Why this stimulus stuff will all soon be forgotten - Macleans.ca

Why this stimulus stuff will all soon be forgotten

It is raining money. Go outside without an umbrella and you’ll get largesse all over.

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Why this stimulus stuff will all soon be forgotten

Hello? I am here to lodge a complaint on behalf of the Campaign Reporters’ Guild under Section 2. (a) of the Grievance Manual, “Time Utterly Wasted on the Campaign Trail.”

I will have you know I was there in Winnipeg. I was there at the vegetable distribution plant. I was not alone. There had to be two dozen fully accredited campaign reporters there, on that sunny morning in the second week of September. We got up early. We dressed warmly because a vegetable distribution plant is basically a big refrigerator. We stood around with our cameras and our digital recorders, amid the carrots and the turnips, and waited for nearly an hour for Stephen Harper to show up and make precisely one promise.

It was the biggest promise of the 2008 campaign: to lower the diesel excise tax by two cents, to give truckers a break on their fuel bills. Doesn’t sound like much, does it? Precisely: the Harper Conservatives were all about not sounding like much, because back then, Harper’s goal was to portray himself as the candidate of modest prudence against Stéphane Dion’s reckless adventurism. Stephen Harper wasn’t going to spend us into debt and recession. Stephen Harper wasn’t going to promise the moon. Stephen Harper would stay focused. That’s what was needed, he said at every stop. His “training as an economist,” which he took care to mention three times a day, told him so.

That little diesel tax cut actually accounted for half the total value of all of Harper’s promises in Campaign ’08. And, being a campaign promise, of course it was doomed.

Budget 2009 is 360 pages thick. It announces stunning amounts of spending increases and tax cuts. There is money for tourist boats on the Saguenay. There is $25 million for a new arts prize. There is $200 billion for an Extraordinary Financing Framework. There’s not a word about diesel excise taxes. My training as a journalist tells me that on that sunny morning in Winnipeg, the Prime Minister of all the Canadians was talking out of his bum.

Don’t cry for the truckers. The cost of diesel has fallen 20 cents a litre since Harper made his promise. It’s not that the biggest promise of 2008 was vital and unfulfilled, it’s that it was beside the point while he was making it. Harper’s “training as an economist” (he has a master’s degree—I took a few French literature courses in university; can I claim training as Gustav Flaubert?) wasn’t worth a lot. But then, neither was anyone’s. My favourite chart in this year’s budget book is Chart 2.12 on page 46, which might as well carry the title NOT MY DAMNED FAULT and demonstrates, plausibly, that much of the current mess really isn’t Harper’s fault, except insofar as he decided to claim oracular powers of foresight at the worst possible moment.

The chart’s actual title is EVOLUTION OF PRIVATE SECTOR AVERAGE FORECASTS FOR REAL GDP GROWTH IN 2009. In handy graph format it shows hundreds of economists getting everything wrong for months on end. At the end of last August, when Harper decided to have an election, the smartest guessers were guessing Canada’s GDP would grow more than two per cent in 2009. By the time Harper got to the vegetable plant the projections were closer to 1.5 per cent. By the time Jim Flaherty rose in the Commons to deliver his fiscal update at the end of November, the projection had fallen to zero. Now it’s well into negative territory. On the scale of a federal budget, the difference between two per cent and less-than-zero is many tens of billions of dollars. You’ll be relieved to hear Harper and Flaherty have decided to plan on the assumption that even these latest guesses are too rosy. We are headed for jumbo deficits, but at least they won’t be even jumbo-er if the economy gets even worse.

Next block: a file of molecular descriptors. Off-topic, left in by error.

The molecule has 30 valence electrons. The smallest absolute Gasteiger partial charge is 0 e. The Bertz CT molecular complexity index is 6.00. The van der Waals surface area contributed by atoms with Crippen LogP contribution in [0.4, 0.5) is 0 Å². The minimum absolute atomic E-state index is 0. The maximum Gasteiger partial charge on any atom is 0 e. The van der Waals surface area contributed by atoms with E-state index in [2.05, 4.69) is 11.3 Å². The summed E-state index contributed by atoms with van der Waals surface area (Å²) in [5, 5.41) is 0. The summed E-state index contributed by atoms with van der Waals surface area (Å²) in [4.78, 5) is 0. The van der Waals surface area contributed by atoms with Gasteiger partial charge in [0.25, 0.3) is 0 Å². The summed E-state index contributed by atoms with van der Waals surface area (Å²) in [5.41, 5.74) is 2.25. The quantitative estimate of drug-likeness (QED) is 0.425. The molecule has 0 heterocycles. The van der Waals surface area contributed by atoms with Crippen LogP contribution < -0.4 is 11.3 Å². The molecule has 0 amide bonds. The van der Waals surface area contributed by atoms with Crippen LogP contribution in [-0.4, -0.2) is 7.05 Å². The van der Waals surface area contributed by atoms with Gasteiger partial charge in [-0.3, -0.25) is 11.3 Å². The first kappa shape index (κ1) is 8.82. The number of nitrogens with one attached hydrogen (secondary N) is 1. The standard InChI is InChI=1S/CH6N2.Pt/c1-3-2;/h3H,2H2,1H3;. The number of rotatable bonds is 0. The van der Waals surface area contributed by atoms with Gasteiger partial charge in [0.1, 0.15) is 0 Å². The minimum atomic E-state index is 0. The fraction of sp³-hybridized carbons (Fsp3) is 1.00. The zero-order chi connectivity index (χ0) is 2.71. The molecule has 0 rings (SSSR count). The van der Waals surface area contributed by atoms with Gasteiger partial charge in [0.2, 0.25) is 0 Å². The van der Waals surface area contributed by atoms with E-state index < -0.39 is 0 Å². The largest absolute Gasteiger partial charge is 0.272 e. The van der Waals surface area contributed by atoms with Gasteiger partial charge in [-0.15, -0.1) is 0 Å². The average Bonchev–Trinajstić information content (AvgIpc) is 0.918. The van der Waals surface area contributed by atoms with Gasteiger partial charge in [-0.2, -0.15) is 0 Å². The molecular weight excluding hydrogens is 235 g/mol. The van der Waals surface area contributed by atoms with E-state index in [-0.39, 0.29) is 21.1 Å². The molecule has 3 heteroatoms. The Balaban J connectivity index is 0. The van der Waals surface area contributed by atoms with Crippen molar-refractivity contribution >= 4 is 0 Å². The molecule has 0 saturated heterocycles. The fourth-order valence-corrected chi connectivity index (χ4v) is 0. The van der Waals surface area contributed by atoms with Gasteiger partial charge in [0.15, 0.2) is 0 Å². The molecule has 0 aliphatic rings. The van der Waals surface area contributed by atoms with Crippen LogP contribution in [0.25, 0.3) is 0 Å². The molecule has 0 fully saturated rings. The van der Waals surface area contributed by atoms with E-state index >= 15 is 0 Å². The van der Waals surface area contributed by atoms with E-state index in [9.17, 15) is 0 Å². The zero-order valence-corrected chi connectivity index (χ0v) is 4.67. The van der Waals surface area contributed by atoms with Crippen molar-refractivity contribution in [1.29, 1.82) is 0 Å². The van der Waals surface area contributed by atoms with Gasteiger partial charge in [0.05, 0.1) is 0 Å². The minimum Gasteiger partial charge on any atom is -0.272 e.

So the dogmas of the quiet past having proved inadequate to the stormy present, the Conservatives have delivered a stormy budget. It is raining money. The winds are whipping it all about. If you head outside without an umbrella this year you will almost certainly get some federal largesse on you. The term of art for all this bluster is “stimulus.”

Caffeine provides stimulus too, and within a day after drinking some you have peed most of it away. So too with this budget. In two years it will be hard to find evidence all this spending ever happened. In mid-November, before things got weird in the capital, I wrote, “Given a choice, Harper will avoid spending on things that work or last, because we might conclude that’s what government is for.” That prediction has held up better than others. Harper’s crystal ball having failed him throughout the latter half of 2008, he has abandoned any attempt to plan. Here is one example.

The budget provides $750 million to build new university labs and $2 billion to refurbish old university labs and $250 million to fix federal government labs and $87.5 million for scholarships so graduate students can sit in all those labs. And it cuts the budgets for the granting councils that pay for research. Apparently all those grad students are supposed to do something else in all those labs besides research. There is no use getting too fussed about all this. In November Harper faced advocates of stimulus who urged him to spend, and be quick about it. He did just that. The Prime Minister has had to swallow himself whole. It would be a bit much to ask him to be thoughtful while he did it.